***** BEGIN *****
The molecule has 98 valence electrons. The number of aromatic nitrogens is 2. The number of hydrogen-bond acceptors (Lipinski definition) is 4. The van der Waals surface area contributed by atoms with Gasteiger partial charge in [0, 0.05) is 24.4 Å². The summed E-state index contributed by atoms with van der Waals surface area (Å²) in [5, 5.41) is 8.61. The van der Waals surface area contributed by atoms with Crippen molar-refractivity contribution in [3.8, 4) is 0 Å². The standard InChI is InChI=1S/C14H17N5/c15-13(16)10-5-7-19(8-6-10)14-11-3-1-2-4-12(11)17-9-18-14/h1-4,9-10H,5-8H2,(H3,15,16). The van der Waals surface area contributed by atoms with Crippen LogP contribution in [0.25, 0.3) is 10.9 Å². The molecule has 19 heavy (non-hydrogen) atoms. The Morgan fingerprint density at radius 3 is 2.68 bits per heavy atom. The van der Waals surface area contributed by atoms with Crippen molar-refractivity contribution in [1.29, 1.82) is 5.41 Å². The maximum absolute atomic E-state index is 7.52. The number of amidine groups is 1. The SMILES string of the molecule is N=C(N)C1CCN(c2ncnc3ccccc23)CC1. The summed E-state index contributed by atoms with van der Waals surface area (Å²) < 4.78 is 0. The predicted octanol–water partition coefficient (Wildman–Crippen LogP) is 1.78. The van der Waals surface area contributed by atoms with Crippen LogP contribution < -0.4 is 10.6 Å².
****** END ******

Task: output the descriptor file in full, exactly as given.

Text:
The molecule has 98 valence electrons. The number of aromatic nitrogens is 2. The number of hydrogen-bond acceptors (Lipinski definition) is 4. The van der Waals surface area contributed by atoms with Gasteiger partial charge in [0, 0.05) is 24.4 Å². The summed E-state index contributed by atoms with van der Waals surface area (Å²) in [5, 5.41) is 8.61. The van der Waals surface area contributed by atoms with Crippen molar-refractivity contribution in [3.8, 4) is 0 Å². The standard InChI is InChI=1S/C14H17N5/c15-13(16)10-5-7-19(8-6-10)14-11-3-1-2-4-12(11)17-9-18-14/h1-4,9-10H,5-8H2,(H3,15,16). The van der Waals surface area contributed by atoms with Crippen LogP contribution in [0.25, 0.3) is 10.9 Å². The molecule has 19 heavy (non-hydrogen) atoms. The Morgan fingerprint density at radius 3 is 2.68 bits per heavy atom. The van der Waals surface area contributed by atoms with Crippen molar-refractivity contribution in [1.29, 1.82) is 5.41 Å². The maximum absolute atomic E-state index is 7.52. The number of amidine groups is 1. The SMILES string of the molecule is N=C(N)C1CCN(c2ncnc3ccccc23)CC1. The summed E-state index contributed by atoms with van der Waals surface area (Å²) < 4.78 is 0. The predicted octanol–water partition coefficient (Wildman–Crippen LogP) is 1.78. The van der Waals surface area contributed by atoms with Crippen LogP contribution < -0.4 is 10.6 Å².